Very interesting is the group Ab—innovative running late (6% of centres). Generally, it includes smaller cities with no previous experience with electric vehicles (with the exception of Gdynia, which has trolleybuses and Olsztyn which, however, introduced electric traction (trams), after a 50-year break, in 2015). These cities did not have electric or hybrid buses at the end of 2020, but had very advanced projects for their introduction. The most interesting case was that of Chełm, which in the coming years wants to replace its entire fleet with electric vehicles, half of them with hydrogen cells.
Group C (14%) consists of cities with residual innovativeness. Interestingly, there are not only small cities among them, but also large ones with extensive experience in electromobility (those are Łódź, Wrocław and Gdańsk; respectively the 3rd, 4th and 5th cities in Poland in terms of population). An extremely interesting case is Wrocław, where there is a Volvo bus factory. However, the city has stopped buying vehicles from it, as it currently only offers electric or hybrid vehicles. One of the reasons for the very cautious policy pursued in that city is the lack of conviction of the city’s transport managers (the president of MPK (public urban transport company) in Wrocław pointed out “... that the electric bus market is still in such an "infant" stage that it is easy to make serious mistakes. I am waiting for the big manufacturers to show their solutions, e.g., Mercedes in the field of batteries, which can significantly change the situation. It really is sometimes better to wait a year or two and then use proven solutions than to try something unknown.” [76]). Some decision makers also claim that the investment in an electric bus fleet is simply not worth it at the current state of affairs (Gdańsk, Białystok for example) (for example, the Gdańsk City Transport Authority indicated that “the analysis showed that the purchase of electric buses and provision of the necessary infrastructure is almost twice as expensive as purchasing and operating the most modern, ecological buses with the most restrictive exhaust emission standard Euro VI” [77]).
Out of 242 centres organising public transport, as many as 61% (group D) did not show any innovation in 2nd generation electromobility. These were mostly small or medium-sized cities, but also big cities (over 100,000 inhabitants) including the tram-running cities of Bydgoszcz and Elbląg.

4.3. Typology of Cities in Terms of Electromobility and Low-Emission Vehicles

As a result of the research procedure described in the methodological chapter, a typology consisting of four types was obtained, which includes both 1st and 2nd generation electromobility as well as low-carbon mobility (Table 8 and Figure 6).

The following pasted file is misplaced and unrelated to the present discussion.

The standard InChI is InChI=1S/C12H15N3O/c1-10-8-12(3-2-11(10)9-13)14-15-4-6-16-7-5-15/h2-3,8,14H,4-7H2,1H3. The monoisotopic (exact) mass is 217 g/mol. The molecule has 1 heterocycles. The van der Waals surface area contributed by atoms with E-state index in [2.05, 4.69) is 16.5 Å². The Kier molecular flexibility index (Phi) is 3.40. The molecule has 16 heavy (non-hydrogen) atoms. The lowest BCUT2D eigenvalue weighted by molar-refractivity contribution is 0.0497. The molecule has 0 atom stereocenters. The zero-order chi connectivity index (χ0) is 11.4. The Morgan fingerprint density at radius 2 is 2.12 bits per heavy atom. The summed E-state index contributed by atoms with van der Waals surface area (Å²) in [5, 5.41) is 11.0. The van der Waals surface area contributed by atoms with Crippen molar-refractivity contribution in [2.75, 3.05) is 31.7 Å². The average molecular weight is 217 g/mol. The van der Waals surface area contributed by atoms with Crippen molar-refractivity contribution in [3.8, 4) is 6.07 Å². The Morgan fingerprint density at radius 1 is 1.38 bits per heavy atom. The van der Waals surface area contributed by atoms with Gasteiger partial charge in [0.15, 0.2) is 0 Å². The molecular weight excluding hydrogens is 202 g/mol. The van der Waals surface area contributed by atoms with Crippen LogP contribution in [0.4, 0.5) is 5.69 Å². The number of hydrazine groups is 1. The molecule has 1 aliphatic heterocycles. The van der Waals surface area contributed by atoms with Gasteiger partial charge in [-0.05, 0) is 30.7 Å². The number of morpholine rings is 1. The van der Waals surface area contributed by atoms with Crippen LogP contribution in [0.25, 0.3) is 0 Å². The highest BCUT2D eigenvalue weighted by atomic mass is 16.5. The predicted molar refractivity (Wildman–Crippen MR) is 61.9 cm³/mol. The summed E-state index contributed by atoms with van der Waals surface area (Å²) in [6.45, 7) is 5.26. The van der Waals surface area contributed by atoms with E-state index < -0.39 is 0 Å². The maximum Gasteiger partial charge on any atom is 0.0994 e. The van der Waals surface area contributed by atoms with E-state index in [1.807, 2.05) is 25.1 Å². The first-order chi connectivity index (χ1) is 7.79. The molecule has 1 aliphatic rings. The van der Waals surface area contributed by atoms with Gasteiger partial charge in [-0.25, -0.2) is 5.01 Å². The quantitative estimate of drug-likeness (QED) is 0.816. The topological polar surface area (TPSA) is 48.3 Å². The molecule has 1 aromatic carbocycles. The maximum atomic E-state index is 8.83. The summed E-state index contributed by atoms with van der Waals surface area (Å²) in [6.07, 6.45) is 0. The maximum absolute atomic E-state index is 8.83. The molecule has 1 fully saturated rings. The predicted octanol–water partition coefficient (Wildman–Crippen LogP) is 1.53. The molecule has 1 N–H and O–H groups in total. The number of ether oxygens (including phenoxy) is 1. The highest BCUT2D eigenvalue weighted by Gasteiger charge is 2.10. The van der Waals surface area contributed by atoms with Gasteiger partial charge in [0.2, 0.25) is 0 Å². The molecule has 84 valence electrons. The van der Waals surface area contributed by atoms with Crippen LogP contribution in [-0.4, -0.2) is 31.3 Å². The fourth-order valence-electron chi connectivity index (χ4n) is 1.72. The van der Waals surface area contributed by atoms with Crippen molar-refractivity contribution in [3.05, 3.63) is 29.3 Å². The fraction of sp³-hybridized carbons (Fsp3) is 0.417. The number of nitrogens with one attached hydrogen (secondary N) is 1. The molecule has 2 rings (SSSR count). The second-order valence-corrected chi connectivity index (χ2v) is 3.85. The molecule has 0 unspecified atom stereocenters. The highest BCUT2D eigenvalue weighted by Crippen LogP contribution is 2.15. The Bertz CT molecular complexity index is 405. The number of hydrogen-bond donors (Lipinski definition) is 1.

The innovative cities (with the exception of subgroup Ab5) were divided according to their electromobility also including 1st generation electromobility (trams and trolleybuses). This resulted in two interesting groups: S (comprising 7% of cities organising municipal transport) combining innovation with developed electromobility, and M (14%) in which electric propulsion innovation was still in the start-up phase in 2021.

4.4. Statistical Analysis

In order to verify Hypotheses 2 and 3 relating to size characteristics of the cities, their position in the settlement system and their general level of socio-economic development as conditions for electromobility development, a statistical analysis of average values of selected characteristics describing those cities was conducted (comparison of the means method) in accordance to electromobility typology (Table 8)—the result is presented in Table 9. Cities not organising public transport were included as a separate type “X”. The selection of 24 indicators (column 1 in Table 9) was made from a broader set of 124 variables available for cities in the public statistics (Polish Statistical Office—Local Data Bank), after rejecting those that either did not show any significant correlation with electromobility indicators (r < 0.2) or were highly correlated with each other (r > 0.9).
The analysis has shown that cities that are electromobile and innovative (Strong S) are much larger than the remaining cities (X1, X2), they are also much wealthier, which is directly reflected in revenues to the city budget (X5) and higher salaries (X4), and, indirectly, in significantly higher real estate prices (X6) and higher level of construction activity (X10) translating into a larger housing stock (X9). Cities in this group were also at the forefront in terms of absorption of EU structural funds (X8), which to a large extent, finance the transformation towards sustainable mobility. Cities in this group can boast high human capital (X12, X13), which translates, among other things, into higher entrepreneurship among their inhabitants (X7). Interestingly, while cities in Poland generally lose residents to their suburban zones, cities in this group recorded a positive migration balance in the period 2017–2019 (X11). High human capital, as well as the status of academic centres, translates into higher innovativeness of local economies, as evidenced by the rate of granted patents (X14). The above-described characteristics, as well as the size of these centres and their position in the settlement hierarchy, are also associated with higher economic activity of the inhabitants (X18), lower unemployment (X16, X17) and a higher level of tertiary economy (X19, X20, X21), including a very well-developed information economy services sector (X15). These cities enjoy a high level of life and social activity, which may indirectly indicate social capital (X22, X23, X24), although here the differences with respect to the second group (IN) are not as significant as in the previously mentioned characteristics.